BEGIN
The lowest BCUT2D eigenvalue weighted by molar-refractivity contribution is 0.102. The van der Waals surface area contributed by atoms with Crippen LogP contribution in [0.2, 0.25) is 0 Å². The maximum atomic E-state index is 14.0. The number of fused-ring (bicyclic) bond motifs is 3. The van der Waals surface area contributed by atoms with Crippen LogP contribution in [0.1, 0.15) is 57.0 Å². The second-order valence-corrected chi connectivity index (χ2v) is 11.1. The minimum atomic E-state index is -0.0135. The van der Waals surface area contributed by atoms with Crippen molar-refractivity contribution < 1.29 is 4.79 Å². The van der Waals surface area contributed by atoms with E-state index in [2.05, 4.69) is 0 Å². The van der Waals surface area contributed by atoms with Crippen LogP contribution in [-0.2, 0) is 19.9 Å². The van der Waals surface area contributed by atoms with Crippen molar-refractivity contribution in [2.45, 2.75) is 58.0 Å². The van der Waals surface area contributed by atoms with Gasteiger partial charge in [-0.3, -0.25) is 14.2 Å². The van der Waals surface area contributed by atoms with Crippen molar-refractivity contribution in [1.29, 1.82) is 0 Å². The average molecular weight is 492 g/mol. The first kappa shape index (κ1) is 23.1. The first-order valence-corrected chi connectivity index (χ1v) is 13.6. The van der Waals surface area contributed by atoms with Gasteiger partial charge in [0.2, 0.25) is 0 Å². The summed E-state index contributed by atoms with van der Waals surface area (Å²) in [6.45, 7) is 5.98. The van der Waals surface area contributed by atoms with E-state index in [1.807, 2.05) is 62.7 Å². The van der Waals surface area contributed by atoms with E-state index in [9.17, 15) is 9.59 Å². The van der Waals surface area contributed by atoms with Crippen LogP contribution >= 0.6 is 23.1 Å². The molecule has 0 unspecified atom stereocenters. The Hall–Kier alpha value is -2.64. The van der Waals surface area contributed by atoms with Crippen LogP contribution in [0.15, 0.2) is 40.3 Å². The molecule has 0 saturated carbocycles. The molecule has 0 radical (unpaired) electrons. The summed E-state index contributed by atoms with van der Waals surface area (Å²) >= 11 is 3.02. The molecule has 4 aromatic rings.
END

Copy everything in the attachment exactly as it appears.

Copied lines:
The lowest BCUT2D eigenvalue weighted by molar-refractivity contribution is 0.102. The van der Waals surface area contributed by atoms with Crippen LogP contribution in [0.2, 0.25) is 0 Å². The maximum atomic E-state index is 14.0. The number of fused-ring (bicyclic) bond motifs is 3. The van der Waals surface area contributed by atoms with Crippen LogP contribution in [0.1, 0.15) is 57.0 Å². The second-order valence-corrected chi connectivity index (χ2v) is 11.1. The minimum atomic E-state index is -0.0135. The van der Waals surface area contributed by atoms with Crippen molar-refractivity contribution < 1.29 is 4.79 Å². The van der Waals surface area contributed by atoms with E-state index in [2.05, 4.69) is 0 Å². The van der Waals surface area contributed by atoms with Crippen LogP contribution in [-0.2, 0) is 19.9 Å². The van der Waals surface area contributed by atoms with Crippen molar-refractivity contribution in [2.45, 2.75) is 58.0 Å². The van der Waals surface area contributed by atoms with Gasteiger partial charge in [-0.3, -0.25) is 14.2 Å². The van der Waals surface area contributed by atoms with Crippen molar-refractivity contribution in [1.29, 1.82) is 0 Å². The average molecular weight is 492 g/mol. The first kappa shape index (κ1) is 23.1. The first-order valence-corrected chi connectivity index (χ1v) is 13.6. The van der Waals surface area contributed by atoms with Gasteiger partial charge in [0.2, 0.25) is 0 Å². The summed E-state index contributed by atoms with van der Waals surface area (Å²) in [6.45, 7) is 5.98. The van der Waals surface area contributed by atoms with E-state index in [1.807, 2.05) is 62.7 Å². The van der Waals surface area contributed by atoms with E-state index in [9.17, 15) is 9.59 Å². The van der Waals surface area contributed by atoms with Crippen LogP contribution >= 0.6 is 23.1 Å². The molecule has 0 unspecified atom stereocenters. The Hall–Kier alpha value is -2.64. The van der Waals surface area contributed by atoms with Crippen LogP contribution in [0.15, 0.2) is 40.3 Å². The molecule has 0 saturated carbocycles. The molecule has 0 radical (unpaired) electrons. The summed E-state index contributed by atoms with van der Waals surface area (Å²) >= 11 is 3.02. The molecule has 4 aromatic rings.